Organisations are in constant flux. Markets and target audiences change. Business decisions place challenging requirements on IT departments. The effects of these business decisions on IT need to be addressed in order to ensure positive outcomes for the organisation as a whole. As a business leader, spotting these effects and possible issues is vital.
Software is one of the areas in which challenges, resulting from business decisions, become visible. These challenges present themselves after ‘major’ changes such as acquisitions or divestments, mergers, but also when software becomes dated or even deprecated, or when a specific supplier is no longer in business. For example, if you’re in a business that relies heavily on ERP and logistics (shipyards for example), acquiring a company in another country is quite common. The chances of that company having the exact same IT setup as you have, are virtually non-existent, given the plethora of software solutions available on the market. In a best-case scenario, you will only have to deal with one other software environment and department. There are also plenty of examples where shipyards over time acquired tens of different companies, in different countries, ending up with tens of different software stacks, distributed across the globe.
Needless to say, working with several ERP systems isn’t ideal, to put it mildly. It does happen, though, even in industries that rely heavily on streamlining this part of their business as much as possible. As many shipyards and other organisations in the maker space work based on either a cost breakdown structure or a work breakdown structure, it’s absolutely vital to align ERP as closely as possible to the projects they are working on. This will ensure cost optimisation, but also more continuity for your business, and happier people in your IT department.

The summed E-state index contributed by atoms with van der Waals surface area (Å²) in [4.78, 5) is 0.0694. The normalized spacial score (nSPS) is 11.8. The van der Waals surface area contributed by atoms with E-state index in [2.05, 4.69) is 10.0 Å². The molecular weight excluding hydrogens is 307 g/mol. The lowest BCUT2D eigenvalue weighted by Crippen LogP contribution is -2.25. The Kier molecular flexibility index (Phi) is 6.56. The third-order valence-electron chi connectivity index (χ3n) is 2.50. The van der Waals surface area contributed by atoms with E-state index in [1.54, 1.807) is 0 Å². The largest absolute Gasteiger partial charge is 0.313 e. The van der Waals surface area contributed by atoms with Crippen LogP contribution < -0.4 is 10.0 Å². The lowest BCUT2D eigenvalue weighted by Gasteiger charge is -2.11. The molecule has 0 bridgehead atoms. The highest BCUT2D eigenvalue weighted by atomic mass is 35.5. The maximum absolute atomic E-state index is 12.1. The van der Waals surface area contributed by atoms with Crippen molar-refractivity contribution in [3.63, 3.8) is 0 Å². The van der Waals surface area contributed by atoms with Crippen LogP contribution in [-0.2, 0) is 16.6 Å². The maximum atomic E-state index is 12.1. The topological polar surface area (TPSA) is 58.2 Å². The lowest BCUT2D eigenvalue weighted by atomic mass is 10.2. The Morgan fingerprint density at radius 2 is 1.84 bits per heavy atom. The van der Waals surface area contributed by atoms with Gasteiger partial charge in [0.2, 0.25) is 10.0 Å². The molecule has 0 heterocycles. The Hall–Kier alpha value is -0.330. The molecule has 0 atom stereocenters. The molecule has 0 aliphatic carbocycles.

IT doesn’t want to say ‘no’ to the business
The basic issue with software that’s lagging the business, is that IT becomes a hindrance, rather than the enabler it should be when implemented correctly. Somewhat paradoxically, the ambitions of the business itself, which fuelled the decisions of the organisation, now cause that same business to ask things from IT that they simply can’t deliver. And contrary to a rather widely held belief, IT isn’t necessarily fond of saying ‘no’. They’d rather say ‘yes’ to the questions asked by the business.
When faced with a situation like the one above with several ERP implementations in different locations and place s, it’s rather hard for IT to make it work fluently overnight. It’s not just the distributed nature of all the implementations across the globe that makes situations like this a headache for IT. There are also availability, compatibility, compliance, and especially security risks involved.
First step: Get to know the challenges…as soon as possible
For IT to be able to properly manage and support (distributed) software and say ‘yes’ instead of ‘no’, they first needs to get a handle on what the challenges are precisely. Not only that, any possible losses incurred by the undesired state the software needs to be limited to the absolute minimum. Time is of the essence. Completely replacing the software solution (in the example above the ERP system) is usually very expensive, and is most likely very tasking for your IT staff. Modernising what you already have so that it meets current and future standards and requirements, is a better and more cost-effective route for many organisations.
In order to be able to modernise your IT environment, you first need to know what you have, and where you have unsupported software that needs to be addressed. In other words, you need an assessment of your current situation. This will enable you to make a startegy to move forward with what you have, both in terms of software stack and people. Prepare yourself for the future.
Who am I
My name is Edward and I have been working in the IT sector for many years. I have extensive experience in the realisation of complex ICT, innovation, and change projects. I’m always focussing on both the client and the result. I’ve built up solid expertise with the implementation of new technologies and making newly developed applications operational for the user organisation.
Would you like advice about the (software) situation you are in? Pick up the phone and give me a call on +31 6 21 71 27 59 or sent me an e-mail: firstname.lastname@example.org. Happy to talk to you!
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